There was the first day I went on set and I had my son with me and he was two years old and didn’t really know anything about Star Wars; he’s two, right. And we were in this amazing set; it was extraordinary. And I was chatting with, you know, the crew and stuff and my kid decided to walk away, I mean, I watched where he was going. He was walking towards R2-D2. And everyone kind of moved aside and my kid just walked over and the guide was operating R2-D2, the remote control — saw my son, knew it was my kid and started to make R2-D2 kind of chat to my kid, not in language, in R2-D2 speak. And my son would kind of gabble back and R2 gabbled to him and it ended, I kid you not, with my son hugging R2-D2. That was the first impression my son has had of that character of Star Wars. I mean this is the stuff that dreams are made of. You know. My little boy didn’t have anything to do with Star Wars — but these characters have a kind of magnetism that is unparalleled. I mean, for all of us as… when we were kids. I was like seven when the first movie came out. I’ll never forget it. That scroll of white going into black; John Williams’ music, it was — his stuff like imprints on your psyche. I think that it goes so far beyond even us as filmmakers, just the stuff that dreams are made of. Really.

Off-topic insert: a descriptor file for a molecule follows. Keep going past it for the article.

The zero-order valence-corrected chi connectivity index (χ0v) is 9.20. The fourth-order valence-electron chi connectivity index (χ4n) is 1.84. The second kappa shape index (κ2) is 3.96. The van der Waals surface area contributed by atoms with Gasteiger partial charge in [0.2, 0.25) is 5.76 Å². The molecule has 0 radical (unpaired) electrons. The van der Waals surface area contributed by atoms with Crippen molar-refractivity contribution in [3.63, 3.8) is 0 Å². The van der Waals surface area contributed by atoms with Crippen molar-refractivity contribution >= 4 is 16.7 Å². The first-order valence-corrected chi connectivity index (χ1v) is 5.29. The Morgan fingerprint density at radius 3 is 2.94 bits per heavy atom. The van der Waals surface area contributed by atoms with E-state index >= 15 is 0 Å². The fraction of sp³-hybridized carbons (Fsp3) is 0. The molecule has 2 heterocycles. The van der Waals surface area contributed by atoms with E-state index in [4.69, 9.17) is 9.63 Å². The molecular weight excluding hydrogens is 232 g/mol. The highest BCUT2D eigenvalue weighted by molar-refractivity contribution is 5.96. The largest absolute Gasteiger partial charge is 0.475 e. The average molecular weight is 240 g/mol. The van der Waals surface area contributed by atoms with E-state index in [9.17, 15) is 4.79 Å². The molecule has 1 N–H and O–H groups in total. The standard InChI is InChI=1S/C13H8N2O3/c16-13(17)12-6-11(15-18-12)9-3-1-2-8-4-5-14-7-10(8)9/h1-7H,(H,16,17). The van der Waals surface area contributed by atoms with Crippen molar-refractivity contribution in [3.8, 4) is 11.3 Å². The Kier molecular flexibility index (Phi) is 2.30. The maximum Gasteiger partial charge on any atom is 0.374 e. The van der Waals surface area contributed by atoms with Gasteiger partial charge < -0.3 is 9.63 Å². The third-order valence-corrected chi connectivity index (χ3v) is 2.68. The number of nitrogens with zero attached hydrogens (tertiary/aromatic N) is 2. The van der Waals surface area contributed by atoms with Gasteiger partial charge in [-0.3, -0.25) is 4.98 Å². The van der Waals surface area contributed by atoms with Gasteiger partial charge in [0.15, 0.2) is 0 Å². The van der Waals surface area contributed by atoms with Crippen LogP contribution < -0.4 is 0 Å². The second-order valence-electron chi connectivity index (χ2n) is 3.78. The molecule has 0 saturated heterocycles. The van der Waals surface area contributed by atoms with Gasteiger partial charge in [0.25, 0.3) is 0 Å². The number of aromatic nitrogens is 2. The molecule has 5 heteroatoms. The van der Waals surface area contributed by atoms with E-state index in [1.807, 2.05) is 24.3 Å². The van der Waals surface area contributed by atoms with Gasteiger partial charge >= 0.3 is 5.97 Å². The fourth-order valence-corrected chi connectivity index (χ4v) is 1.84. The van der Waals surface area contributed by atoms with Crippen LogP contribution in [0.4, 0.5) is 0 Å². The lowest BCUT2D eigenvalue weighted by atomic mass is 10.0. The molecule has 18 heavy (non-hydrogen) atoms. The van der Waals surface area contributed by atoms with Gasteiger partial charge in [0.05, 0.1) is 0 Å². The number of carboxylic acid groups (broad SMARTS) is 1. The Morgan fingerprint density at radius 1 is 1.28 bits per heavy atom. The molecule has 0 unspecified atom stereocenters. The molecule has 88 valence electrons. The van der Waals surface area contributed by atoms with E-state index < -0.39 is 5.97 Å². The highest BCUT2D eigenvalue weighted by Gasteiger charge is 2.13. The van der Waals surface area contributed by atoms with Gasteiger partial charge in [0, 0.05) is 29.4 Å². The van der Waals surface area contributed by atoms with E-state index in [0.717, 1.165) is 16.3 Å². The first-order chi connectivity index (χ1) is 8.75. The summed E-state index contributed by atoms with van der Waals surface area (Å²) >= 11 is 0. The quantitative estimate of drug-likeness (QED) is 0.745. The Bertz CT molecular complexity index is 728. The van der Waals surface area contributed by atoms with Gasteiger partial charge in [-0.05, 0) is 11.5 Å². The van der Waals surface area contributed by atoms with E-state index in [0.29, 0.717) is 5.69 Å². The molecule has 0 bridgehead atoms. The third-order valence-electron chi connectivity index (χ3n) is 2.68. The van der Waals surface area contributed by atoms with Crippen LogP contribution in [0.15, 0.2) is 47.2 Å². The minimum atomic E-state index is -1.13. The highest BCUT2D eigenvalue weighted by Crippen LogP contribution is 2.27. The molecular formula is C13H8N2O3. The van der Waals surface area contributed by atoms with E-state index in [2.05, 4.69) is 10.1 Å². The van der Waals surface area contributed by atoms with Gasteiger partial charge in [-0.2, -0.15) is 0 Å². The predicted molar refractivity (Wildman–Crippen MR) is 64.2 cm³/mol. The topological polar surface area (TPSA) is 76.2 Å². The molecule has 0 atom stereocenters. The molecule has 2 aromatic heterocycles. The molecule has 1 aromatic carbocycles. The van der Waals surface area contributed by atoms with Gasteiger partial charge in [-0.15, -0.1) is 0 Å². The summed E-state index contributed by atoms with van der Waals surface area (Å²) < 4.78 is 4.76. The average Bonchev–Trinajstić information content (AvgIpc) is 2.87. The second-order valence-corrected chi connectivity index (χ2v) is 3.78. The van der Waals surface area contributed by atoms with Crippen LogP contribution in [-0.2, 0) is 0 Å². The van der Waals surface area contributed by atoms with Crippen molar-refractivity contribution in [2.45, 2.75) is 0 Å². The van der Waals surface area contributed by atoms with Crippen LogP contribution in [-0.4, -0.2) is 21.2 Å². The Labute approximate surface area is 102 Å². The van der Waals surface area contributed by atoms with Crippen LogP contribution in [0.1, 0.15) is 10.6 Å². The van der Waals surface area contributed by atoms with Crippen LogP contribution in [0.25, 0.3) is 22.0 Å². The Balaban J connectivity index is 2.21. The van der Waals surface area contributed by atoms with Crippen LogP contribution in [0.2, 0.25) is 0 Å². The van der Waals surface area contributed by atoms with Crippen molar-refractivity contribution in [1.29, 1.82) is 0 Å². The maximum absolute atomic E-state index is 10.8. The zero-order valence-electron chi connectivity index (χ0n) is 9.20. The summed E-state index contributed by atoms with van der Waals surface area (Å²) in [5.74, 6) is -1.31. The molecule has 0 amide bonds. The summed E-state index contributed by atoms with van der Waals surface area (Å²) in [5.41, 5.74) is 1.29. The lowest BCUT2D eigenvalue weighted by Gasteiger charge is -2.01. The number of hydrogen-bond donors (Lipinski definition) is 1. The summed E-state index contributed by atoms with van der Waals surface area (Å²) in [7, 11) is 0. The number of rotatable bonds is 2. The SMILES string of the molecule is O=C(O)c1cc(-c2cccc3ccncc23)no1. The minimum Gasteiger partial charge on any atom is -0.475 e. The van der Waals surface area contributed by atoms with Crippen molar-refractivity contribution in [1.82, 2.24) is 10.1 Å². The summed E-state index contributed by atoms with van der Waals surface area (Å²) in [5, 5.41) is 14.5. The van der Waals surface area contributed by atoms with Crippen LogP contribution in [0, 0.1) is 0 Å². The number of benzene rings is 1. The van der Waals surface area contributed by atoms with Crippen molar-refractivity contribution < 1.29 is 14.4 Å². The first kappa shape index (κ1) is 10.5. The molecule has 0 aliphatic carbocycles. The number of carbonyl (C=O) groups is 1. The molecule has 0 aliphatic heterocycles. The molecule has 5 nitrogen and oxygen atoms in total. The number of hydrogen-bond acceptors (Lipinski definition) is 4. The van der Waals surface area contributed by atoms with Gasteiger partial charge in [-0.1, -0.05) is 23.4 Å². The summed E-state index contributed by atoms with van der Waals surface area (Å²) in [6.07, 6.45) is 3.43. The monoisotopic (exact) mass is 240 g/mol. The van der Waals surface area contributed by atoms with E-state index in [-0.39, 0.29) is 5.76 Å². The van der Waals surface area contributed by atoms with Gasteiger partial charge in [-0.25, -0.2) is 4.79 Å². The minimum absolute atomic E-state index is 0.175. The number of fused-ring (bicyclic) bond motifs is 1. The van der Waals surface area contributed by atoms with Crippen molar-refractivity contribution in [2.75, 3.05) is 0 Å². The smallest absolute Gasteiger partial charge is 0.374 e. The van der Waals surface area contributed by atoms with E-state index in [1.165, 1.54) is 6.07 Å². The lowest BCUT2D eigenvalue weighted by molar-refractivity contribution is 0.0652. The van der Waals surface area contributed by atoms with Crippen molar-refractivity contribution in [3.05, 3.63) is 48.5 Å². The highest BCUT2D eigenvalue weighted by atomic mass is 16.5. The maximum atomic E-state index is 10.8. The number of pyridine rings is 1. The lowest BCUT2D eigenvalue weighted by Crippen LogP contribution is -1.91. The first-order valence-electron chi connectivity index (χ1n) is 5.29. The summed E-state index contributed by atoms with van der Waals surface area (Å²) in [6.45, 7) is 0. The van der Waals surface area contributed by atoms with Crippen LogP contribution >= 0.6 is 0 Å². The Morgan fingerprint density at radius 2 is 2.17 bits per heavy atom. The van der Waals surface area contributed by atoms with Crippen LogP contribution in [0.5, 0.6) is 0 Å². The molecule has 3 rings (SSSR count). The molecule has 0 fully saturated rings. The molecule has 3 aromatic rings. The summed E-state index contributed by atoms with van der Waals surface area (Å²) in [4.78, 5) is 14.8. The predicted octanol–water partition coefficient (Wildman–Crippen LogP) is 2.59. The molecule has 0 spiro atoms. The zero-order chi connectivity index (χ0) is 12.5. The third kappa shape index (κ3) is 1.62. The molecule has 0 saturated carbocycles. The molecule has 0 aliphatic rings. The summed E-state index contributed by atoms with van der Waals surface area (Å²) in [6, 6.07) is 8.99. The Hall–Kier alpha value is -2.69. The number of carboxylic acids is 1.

I got to ask Donald and Ron a question. I asked what was Donald’s favorite cape in the film and did he get to take one home? And I thanked Ron for giving Warwick Davis a line in the actual Star Wars film. I didn’t know he was going to give me a whole story on Warwick, but it was an awesome surprise.